Framedeck: A Cyberdeck built with the framework mainboard

 1 month ago
source link: https://github.com/brickbots/framedeck
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A Cyberdeck built with the framework mainboard.


Framework has created a really slick, fully user servicable, laptop and have recently started selling the mainboard as a SBC for general use. To better support folks who may want to integrate it into their projects, they are also releasing technical documentation including pinouts, cad models and other resources.

As they were preparing this documentation release, they emailed me to see if I'd be interested in a collaboration of sorts. They would provide one of their laptops and some additional modules for me to build something unique with the only condition being that I released the designs for public use. So here we are!

The mainboard is a great little unit, being a full Intel based system on a single obard with great storage and memory expansion, decent on-board graphics and full power management. Since it was designed to fit into the laptop first and foremost, some of the connectors are fairly specialized, but with the pinouts available there are a lot of opportunities for expansion. The board also has four standard USB-C ports which provide many possibilities without even trying any of the other on-board connectors.

That's all to say that when they reached out and explained thier plans and offered to let me play with one, I jumped at the chance and this is what I came up with after some experimentation.


It's my take on the slab style computers that were somewhat popular before the world settled on clamshell designs for portable computers. I really wanted a TRS-80 model 100 when I was young so this sort of design was a big influence.

To complete the unit I added battery from the framework laptop, custom mechanical keyboard, wifi card, ssd storage, 16gb of memory, 7" IPS display and some speakers in the hopes of making a fairly useful computer. I ended up using the mainboard with their battery rather than roll my own power solution as it has solid capacity and is already desinged to work with the onboard power management. For other uses the mainboard can be powered via USB-C, so a solid powerbank would provide plenty of runtime or it can run off any USB-C power brick for stationary use.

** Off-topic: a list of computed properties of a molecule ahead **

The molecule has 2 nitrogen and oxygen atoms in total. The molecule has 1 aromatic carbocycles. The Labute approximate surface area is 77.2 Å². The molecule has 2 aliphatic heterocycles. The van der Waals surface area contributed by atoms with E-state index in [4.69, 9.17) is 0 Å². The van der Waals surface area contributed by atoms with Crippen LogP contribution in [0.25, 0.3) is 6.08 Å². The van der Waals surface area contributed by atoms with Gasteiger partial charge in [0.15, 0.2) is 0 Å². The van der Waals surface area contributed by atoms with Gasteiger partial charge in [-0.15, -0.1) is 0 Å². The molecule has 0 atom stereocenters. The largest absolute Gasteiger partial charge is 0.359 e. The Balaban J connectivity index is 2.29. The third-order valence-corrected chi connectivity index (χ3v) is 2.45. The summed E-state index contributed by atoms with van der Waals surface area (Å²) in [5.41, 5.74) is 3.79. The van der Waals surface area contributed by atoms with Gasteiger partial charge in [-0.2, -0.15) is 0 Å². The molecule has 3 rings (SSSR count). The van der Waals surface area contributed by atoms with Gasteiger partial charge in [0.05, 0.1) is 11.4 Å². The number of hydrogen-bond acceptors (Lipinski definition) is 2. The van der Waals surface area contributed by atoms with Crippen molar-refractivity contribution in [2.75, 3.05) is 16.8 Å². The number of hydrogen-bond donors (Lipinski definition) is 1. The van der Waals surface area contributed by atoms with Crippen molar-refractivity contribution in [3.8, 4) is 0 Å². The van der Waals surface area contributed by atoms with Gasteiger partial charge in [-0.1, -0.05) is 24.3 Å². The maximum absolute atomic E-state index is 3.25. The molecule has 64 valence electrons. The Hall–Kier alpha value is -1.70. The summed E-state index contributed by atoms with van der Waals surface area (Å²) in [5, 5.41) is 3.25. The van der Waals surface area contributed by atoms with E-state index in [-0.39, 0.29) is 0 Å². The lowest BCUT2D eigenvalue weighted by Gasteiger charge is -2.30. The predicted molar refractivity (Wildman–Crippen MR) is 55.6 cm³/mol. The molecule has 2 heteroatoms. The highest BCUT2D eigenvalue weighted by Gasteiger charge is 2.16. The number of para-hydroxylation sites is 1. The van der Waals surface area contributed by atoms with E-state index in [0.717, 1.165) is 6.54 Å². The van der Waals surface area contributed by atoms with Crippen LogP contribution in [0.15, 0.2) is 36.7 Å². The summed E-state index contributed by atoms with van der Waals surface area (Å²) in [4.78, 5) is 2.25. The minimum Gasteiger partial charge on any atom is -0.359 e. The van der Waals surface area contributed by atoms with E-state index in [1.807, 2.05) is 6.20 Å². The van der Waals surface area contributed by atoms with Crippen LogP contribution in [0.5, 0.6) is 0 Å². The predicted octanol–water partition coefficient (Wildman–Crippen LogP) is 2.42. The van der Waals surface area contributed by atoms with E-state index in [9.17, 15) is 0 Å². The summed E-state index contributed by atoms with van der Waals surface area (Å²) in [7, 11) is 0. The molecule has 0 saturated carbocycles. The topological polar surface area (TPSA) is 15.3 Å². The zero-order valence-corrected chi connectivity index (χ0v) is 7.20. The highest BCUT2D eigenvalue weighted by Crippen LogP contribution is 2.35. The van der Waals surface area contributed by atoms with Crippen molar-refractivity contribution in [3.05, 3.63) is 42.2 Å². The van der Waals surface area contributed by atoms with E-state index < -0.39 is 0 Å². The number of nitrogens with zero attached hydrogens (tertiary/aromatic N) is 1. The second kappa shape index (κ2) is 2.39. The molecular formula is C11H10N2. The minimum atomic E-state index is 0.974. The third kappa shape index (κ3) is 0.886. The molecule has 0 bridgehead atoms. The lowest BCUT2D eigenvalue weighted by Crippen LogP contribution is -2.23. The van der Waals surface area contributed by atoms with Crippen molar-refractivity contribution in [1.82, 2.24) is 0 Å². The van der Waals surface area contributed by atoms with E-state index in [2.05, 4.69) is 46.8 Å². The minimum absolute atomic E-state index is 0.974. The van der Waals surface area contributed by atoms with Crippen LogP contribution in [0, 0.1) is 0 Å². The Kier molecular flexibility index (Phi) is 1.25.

For the case, I wanted something interesting that showed off the mainboard, custom keyboard PCB and just looked unusual... so clear acrylic and brass won the day! I thought about 3d printing, and I could have done it in several sections, but building the unit up with layers of laser-cut acrylic offered some interesting challenges and opportunities.


Consider this repo a sort of 'guided tour' to give some inspiration and show what might be done with the framework mainboard. I'll highlight some things that I think are interesting, or that were tricky, but it's not meant to be a comprehensive guide so all the normal caveats apply if you want to dive in and build something based off this material. I'm including all of my design files for reference, but there are lots of details of the build I probably won't cover.
If you want to build one, or something similar, feel free to reach out and I'd be happy to answer and questions or provide advice.

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